Photo by Wesley Hitt/Getty Images
No quarterback gets rid of the ball faster than Ben Roethlisberger, and the Ravens are preparing for that in Week 8.
There was a time when the Baltimore Ravens, when preparing for the Pittsburgh Steelers offense, would be focused on stopping Ben Roethlisberger’s big play ability and taking him down when you make contact.
While those two facets of this matchup can still be true, the Steelers’ offense isn’t the same as those classic matchups when Roethlisberger would run around and eventually find a man downfield for a big gain.
In fact, Roethlisberger is getting the football out of his hands faster than anyone in the NFL right now, and the Ravens have taken notice to this new style offense.
“When you look at the analytics on it, it’s a fact. The ball’s coming out quicker than ever,” Ravens head coach John Harbaugh said. “The offense has always been built that way. They’ve always had the ability to do that. I think the receivers are doing a great job of getting open quickly. The coaches on offense are doing a great job of organizing the offense around the players that they have. He does a really good job of finding the open receiver, in terms of what coverage you’re playing and what route you’re running.”
Roethlisberger has put up some solid statistics with the style of offense. Through six games he has amassed 1,446 yards, 13 touchdowns to 4 interceptions, and a 68.2% completion percentage. But don’t think Roethlisberger doesn’t have some of his old tricks still up his sleeve.
You can change the offense, but you can’t take the ‘Big Ben’ out of Ben Roethlisberger.
“He gets the ball out a tad faster, but he’s still ‘Big Ben,’’’ Ravens’ cornerback Jimmy Smith said. “He still can take hits. He still can push defenders off of him. I think he still has the arm. I still think he has the power to stand in the pocket and brush guys off and make big plays down the field. It’s going to be very exciting going against him Sunday. He still can have four or five dudes try to tackle him, shake it off and throw the ball 60 yards downfield.”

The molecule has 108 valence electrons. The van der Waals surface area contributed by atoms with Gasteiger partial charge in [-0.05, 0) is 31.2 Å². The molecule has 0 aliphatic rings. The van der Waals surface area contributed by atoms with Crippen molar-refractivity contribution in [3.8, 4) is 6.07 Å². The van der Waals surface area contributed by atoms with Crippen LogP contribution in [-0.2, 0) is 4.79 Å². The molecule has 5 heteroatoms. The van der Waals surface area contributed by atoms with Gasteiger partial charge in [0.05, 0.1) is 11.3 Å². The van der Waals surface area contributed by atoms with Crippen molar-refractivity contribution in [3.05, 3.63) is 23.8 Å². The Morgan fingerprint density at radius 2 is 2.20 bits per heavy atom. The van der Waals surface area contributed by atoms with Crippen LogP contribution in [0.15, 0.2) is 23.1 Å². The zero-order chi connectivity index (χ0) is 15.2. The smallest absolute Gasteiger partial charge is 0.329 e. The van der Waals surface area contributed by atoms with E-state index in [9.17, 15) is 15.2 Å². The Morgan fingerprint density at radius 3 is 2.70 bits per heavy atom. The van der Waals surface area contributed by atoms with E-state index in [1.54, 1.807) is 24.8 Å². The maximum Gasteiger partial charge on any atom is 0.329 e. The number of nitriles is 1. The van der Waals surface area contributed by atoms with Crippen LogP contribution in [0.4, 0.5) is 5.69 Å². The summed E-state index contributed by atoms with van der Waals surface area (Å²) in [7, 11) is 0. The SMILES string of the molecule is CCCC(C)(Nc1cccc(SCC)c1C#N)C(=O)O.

Smith is right. While Roethlisberger is getting the ball out of hands faster than he ever has, he still makes plays like this one last Sunday in Nashville.
Eric Ebron on @17weekspod about this play: “I’ve been watching Ben since I was young, tweeting about Ben since I was young, so I knew something crazy was about to happen. When I saw him launch the ball I was like man, let me go get this damn football … I could’ve got destroyed.” pic.twitter.com/FQ8QXMDhFT
— Brian Batko (@BrianBatko) October 29, 2020
Nonetheless, the goal is to keep Roethlisberger healthy, and if that means getting the ball out of his hands as fast as possible, so be it. Two weeks ago Roethlisberger was asked if him getting ride of the football quickly is a plan, or just a by-product of the offensive system.
“No, not really trying to do anything.” Roethlisberger said. “Sometimes, it may have to deal with the play call. Sometimes, it might be an RPO, so you really don’t have time to hold onto the ball because obviously the line is blocking a run. You have to get the ball out quick. Sometimes we do what coach Randy [Fichtner] says is get the ball in the hands of our playmakers quick—throw short, run long.”
There is a down side to this style of offense. Pass rushers who anticipate the quick pass, and know they won’t be able to get to the quarterback in that time, will stop their pass rush and try to time the throw and knock it down or tip the pass. This happened a few times against the Tennessee Titans last week, and one of those tipped passes turn into an interception.
Roethlisberger spoke Wednesday about if the tipped passes were a product of the quick hitting offense.
“I think so.” Roethlisberger added. “It’s funny. I just got out of Coach Randy [Fichtner]’s office. We were talking about some things, and that came up. Obviously, when you do the RPO game, the run-pass option, the ball is going to have to come out quick because it’s a run kind of play. You have to get the ball out quick. Sometimes, the blocking is not there.
“Sometimes when you’re throwing a lot of the underneath stuff and quick routes, the ball has to come out of your hands quick, and it’s going to, obviously, be a lower pass. Coach Tomlin says all the time, “If you’re not going to get home, get your hands up.” I think that’s what we are seeing a lot from defenders when they think they’re not going to get home or they think the ball is going to come out quick, they’re just getting their hands up. That’s creating some tipped balls, but we’re not too alarmed with it yet.”
The entire NFL, not just the Ravens, are realizing how the Steelers like to run their offense in 2020. It is new for the Steelers, and their pre-snap motion is another wrinkle in the offense which can help create confusion and mismatches throughout the game. Can the Steelers do enough to befuddle the Ravens at M&T Bank Stadium this Sunday? Only time will tell, but in the meantime, it doesn’t seem the quick passing attack is going away anytime soon.
Stay tuned to BTSC for the latest news and notes surrounding the black and gold heading into this huge AFC North matchup this Sunday.